Not only do the Cephalopods have an alien appearance and are extremely intelligent, but they already inhabited this world far earlier than we believed until now.
The class of marine animals known as cephalopods – which today includes squid, octopus and cuttlefish – may have existed on Earth 30 million years earlier than previously thought, according to new research.
Furthermore, if we need to reset cephalopod occurrence times, it may be necessary to re-examine the entire evolutionary history of invertebrate organisms, given the importance of these creatures in the bigger picture of life on the planet.
The key to the new research is the discovery of several 522-million-year-old cone-shaped fossils on the Avalon Peninsula in Newfoundland, Canada, which display certain tell-tale features that mean they could be classified as cephalopods.
“If they really were cephalopods, we would have to trace the origin of cephalopods to the early Cambrian period,” says geoscientist Anne Hildenbrand of the University of Heidelberg in Germany. “That would mean that cephalopods arose early in the evolution of multicellular organisms during the Cambrian explosion.”
Until now, the earliest cephalopods were thought to be Plectronoceras cambria , small mollusks with cone-shaped shells that lived in the late Cambrian period, approximately 490 million years ago.
While our knowledge of the anatomy of P. cambria is based on incomplete fossils, these new findings are similar enough to suggest a connection between the species. They are also different enough to support the hypothesis that millions of years of evolution could separate them.
For example, one of the characteristics that scientists have detected in several of the calcareous shells of the Avalon Peninsula is evidence of a siphon: a tissue tube that helps drain water from the shell, control nitrogen levels, oxygen, and carbon dioxide, and buoyancy control.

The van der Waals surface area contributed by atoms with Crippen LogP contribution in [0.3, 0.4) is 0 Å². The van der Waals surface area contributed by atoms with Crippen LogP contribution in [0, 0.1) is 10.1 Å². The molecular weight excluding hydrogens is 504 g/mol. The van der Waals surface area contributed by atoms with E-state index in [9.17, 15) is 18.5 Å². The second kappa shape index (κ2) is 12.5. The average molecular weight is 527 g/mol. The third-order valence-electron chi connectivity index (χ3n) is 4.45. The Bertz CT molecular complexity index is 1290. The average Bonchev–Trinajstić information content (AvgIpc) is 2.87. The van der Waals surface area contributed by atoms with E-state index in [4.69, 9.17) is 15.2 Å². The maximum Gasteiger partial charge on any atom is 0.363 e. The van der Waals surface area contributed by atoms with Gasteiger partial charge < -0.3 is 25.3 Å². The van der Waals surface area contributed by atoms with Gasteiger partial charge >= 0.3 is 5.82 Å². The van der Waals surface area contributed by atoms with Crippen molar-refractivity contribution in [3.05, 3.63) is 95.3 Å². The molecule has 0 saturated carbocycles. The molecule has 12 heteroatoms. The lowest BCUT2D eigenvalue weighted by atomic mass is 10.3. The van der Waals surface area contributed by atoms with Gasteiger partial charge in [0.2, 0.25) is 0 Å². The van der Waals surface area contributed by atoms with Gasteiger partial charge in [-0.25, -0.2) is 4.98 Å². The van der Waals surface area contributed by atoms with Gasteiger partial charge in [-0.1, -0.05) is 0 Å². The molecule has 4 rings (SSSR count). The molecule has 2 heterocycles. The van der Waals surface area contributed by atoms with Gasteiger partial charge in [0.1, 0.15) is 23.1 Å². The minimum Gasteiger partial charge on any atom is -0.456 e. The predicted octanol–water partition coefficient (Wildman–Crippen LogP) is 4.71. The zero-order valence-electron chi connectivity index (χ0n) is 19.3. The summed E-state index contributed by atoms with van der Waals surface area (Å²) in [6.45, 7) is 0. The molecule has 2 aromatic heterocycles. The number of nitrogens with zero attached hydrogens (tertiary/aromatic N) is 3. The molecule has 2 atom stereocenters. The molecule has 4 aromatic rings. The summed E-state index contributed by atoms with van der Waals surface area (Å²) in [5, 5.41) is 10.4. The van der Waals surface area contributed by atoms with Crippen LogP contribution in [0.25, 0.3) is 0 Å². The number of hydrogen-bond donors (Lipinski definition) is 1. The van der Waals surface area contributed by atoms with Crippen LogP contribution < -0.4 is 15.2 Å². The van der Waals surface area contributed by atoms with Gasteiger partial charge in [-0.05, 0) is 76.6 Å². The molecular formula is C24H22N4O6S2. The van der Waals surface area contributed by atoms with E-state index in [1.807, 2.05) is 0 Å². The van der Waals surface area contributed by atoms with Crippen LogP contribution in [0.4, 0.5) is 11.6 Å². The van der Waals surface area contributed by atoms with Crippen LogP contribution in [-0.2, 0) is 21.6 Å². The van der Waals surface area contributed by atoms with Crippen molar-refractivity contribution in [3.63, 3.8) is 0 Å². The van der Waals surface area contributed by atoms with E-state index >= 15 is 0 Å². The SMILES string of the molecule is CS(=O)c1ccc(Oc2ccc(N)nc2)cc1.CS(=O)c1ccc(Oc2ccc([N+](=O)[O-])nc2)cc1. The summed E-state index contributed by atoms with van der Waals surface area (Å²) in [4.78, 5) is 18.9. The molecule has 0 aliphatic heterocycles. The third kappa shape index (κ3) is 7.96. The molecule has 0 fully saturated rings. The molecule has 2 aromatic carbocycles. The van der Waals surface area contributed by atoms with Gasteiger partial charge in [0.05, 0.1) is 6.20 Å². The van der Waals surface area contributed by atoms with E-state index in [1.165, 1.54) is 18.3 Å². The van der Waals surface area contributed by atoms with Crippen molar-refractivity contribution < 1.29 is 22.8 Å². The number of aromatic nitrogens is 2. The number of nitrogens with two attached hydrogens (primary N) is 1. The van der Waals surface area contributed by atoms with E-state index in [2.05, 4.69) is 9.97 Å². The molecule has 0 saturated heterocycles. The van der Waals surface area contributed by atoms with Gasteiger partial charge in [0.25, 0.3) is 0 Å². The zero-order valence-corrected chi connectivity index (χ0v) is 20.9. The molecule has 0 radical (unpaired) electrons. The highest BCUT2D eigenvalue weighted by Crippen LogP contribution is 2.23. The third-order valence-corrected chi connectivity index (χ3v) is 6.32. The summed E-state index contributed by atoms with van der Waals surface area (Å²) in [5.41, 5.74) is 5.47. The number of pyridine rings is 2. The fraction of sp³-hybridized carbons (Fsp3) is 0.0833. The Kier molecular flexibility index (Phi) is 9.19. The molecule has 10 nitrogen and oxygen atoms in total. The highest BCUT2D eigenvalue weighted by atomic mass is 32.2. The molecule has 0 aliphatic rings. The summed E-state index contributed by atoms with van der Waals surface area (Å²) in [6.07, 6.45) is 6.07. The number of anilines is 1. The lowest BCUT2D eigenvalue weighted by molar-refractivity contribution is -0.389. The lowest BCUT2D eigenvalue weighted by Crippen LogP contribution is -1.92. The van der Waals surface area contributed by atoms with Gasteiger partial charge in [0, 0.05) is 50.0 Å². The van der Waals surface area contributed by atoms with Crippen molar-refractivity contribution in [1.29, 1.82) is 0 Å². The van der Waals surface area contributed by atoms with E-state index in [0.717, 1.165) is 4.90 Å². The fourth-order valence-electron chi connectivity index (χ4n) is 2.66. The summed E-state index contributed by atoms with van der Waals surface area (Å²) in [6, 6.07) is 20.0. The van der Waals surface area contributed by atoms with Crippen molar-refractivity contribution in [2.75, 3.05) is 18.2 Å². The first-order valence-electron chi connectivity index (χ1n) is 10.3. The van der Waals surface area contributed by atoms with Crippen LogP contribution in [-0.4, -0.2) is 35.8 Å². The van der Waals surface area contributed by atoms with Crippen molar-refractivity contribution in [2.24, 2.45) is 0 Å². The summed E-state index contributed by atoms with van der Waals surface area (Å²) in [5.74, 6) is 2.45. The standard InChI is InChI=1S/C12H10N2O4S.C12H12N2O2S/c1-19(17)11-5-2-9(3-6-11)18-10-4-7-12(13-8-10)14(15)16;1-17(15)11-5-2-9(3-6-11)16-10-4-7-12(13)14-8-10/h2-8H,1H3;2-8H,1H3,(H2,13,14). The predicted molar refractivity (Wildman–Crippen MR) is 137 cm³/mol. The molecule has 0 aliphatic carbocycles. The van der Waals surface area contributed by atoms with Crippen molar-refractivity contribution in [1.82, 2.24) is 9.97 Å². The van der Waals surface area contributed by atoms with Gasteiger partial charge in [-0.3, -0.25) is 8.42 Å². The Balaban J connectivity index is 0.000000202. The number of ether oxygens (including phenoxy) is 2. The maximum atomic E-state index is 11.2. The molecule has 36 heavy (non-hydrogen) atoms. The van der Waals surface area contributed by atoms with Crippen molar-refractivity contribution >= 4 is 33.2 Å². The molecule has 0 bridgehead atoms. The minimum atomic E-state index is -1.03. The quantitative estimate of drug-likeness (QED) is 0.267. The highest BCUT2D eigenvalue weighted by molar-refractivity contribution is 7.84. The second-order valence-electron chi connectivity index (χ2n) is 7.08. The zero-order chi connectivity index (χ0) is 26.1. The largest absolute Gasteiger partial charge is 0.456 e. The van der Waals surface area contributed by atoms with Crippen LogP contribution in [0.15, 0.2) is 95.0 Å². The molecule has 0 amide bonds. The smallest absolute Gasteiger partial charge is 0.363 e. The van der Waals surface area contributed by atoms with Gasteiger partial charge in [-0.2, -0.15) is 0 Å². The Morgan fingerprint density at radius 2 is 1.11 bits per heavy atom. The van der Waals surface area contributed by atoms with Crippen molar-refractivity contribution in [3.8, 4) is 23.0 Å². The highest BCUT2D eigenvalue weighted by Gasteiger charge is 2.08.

However, signs of a sifunculus are not present in all newly found fossils, and its position is slightly different from where it would be expected to be. After a thorough analysis of these similarities and differences, the researchers believe they have found fossils that are in fact an older form of cephalopods.
“The presence of a sifunculus, septal necks, and a connecting ring are commonly regarded as key features in distinguishing early fossil cephalopods from other chambered or septate organisms,” the researchers write in their paper. “However, some authors have also assigned fossil shell material lacking these characteristics to cephalopods.”
Adjusting the timeline would mean that cephalopods emerged before certain euarthropods (including insects and crustaceans), which date from the Terreneuvian part of the geological record.
As the first organisms able to propel themselves up and down in the water, thanks again to that sifunculus, and settle in the open ocean, cephalopods play an important role in early evolutionary history, so experts want to determine the timing. correct of its appearance.
Classifying creatures can often be a complicated task, even when we are not talking about fossilized remains more than 500 million years old, but the researchers hope that more studies and discoveries will help verify their claims. Now, the search has begun to find better preserved specimens from the same area.
“This finding is extraordinary,” says geoscientist Gregor Austermann of the University of Heidelberg. ‘In scientific circles, it was long suspected that the evolution of these highly developed organisms had started much earlier than previously assumed. But fossil evidence to support this theory was lacking. ‘